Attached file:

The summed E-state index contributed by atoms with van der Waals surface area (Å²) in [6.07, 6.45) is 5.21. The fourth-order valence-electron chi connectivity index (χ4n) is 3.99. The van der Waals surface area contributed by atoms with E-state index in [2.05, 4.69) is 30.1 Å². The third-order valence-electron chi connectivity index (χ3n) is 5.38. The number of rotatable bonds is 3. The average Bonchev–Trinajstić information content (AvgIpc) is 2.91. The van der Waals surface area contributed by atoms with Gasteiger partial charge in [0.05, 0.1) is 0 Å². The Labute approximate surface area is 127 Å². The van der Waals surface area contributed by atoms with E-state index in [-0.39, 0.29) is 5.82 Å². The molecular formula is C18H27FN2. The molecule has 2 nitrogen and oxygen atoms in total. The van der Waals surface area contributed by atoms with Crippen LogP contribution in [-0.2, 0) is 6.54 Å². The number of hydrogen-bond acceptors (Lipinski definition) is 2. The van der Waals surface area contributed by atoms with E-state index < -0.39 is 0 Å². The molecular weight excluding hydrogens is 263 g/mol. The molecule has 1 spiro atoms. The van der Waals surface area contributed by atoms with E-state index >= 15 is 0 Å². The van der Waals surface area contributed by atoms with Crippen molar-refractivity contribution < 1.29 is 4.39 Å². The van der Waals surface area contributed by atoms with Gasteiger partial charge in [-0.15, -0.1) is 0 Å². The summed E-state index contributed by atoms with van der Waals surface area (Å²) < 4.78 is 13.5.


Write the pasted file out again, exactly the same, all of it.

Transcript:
The summed E-state index contributed by atoms with van der Waals surface area (Å²) in [6.07, 6.45) is 5.21. The fourth-order valence-electron chi connectivity index (χ4n) is 3.99. The van der Waals surface area contributed by atoms with E-state index in [2.05, 4.69) is 30.1 Å². The third-order valence-electron chi connectivity index (χ3n) is 5.38. The number of rotatable bonds is 3. The average Bonchev–Trinajstić information content (AvgIpc) is 2.91. The van der Waals surface area contributed by atoms with Gasteiger partial charge in [0.05, 0.1) is 0 Å². The Labute approximate surface area is 127 Å². The van der Waals surface area contributed by atoms with E-state index in [-0.39, 0.29) is 5.82 Å². The molecular formula is C18H27FN2. The molecule has 2 nitrogen and oxygen atoms in total. The van der Waals surface area contributed by atoms with Crippen LogP contribution in [-0.2, 0) is 6.54 Å². The number of hydrogen-bond acceptors (Lipinski definition) is 2. The van der Waals surface area contributed by atoms with E-state index < -0.39 is 0 Å². The molecular weight excluding hydrogens is 263 g/mol. The molecule has 1 spiro atoms. The van der Waals surface area contributed by atoms with E-state index >= 15 is 0 Å². The van der Waals surface area contributed by atoms with Crippen molar-refractivity contribution < 1.29 is 4.39 Å². The van der Waals surface area contributed by atoms with Gasteiger partial charge in [-0.15, -0.1) is 0 Å². The summed E-state index contributed by atoms with van der Waals surface area (Å²) < 4.78 is 13.5.